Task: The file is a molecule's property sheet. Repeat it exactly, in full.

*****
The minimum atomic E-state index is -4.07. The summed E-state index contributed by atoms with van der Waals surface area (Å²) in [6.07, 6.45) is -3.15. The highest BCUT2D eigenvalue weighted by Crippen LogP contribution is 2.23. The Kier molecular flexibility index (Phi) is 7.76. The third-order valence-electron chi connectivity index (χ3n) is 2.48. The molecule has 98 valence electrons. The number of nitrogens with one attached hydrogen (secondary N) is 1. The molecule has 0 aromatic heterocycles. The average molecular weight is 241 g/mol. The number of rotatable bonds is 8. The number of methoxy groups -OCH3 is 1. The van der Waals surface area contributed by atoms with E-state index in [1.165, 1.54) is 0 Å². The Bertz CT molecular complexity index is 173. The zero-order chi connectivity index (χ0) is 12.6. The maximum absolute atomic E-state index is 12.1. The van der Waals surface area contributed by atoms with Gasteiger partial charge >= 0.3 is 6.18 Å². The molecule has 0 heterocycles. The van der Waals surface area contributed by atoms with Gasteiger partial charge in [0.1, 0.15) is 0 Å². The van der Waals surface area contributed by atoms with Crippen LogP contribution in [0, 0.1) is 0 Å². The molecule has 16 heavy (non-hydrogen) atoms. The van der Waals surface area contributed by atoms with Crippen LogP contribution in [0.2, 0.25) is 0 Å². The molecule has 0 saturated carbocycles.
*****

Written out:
The minimum atomic E-state index is -4.07. The summed E-state index contributed by atoms with van der Waals surface area (Å²) in [6.07, 6.45) is -3.15. The highest BCUT2D eigenvalue weighted by Crippen LogP contribution is 2.23. The Kier molecular flexibility index (Phi) is 7.76. The third-order valence-electron chi connectivity index (χ3n) is 2.48. The molecule has 98 valence electrons. The number of nitrogens with one attached hydrogen (secondary N) is 1. The molecule has 0 aromatic heterocycles. The average molecular weight is 241 g/mol. The number of rotatable bonds is 8. The number of methoxy groups -OCH3 is 1. The van der Waals surface area contributed by atoms with E-state index in [1.165, 1.54) is 0 Å². The Bertz CT molecular complexity index is 173. The zero-order chi connectivity index (χ0) is 12.6. The maximum absolute atomic E-state index is 12.1. The van der Waals surface area contributed by atoms with Gasteiger partial charge >= 0.3 is 6.18 Å². The molecule has 0 heterocycles. The van der Waals surface area contributed by atoms with Gasteiger partial charge in [0.1, 0.15) is 0 Å². The van der Waals surface area contributed by atoms with Crippen LogP contribution in [0, 0.1) is 0 Å². The molecule has 16 heavy (non-hydrogen) atoms. The van der Waals surface area contributed by atoms with Crippen LogP contribution in [0.2, 0.25) is 0 Å². The molecule has 0 saturated carbocycles.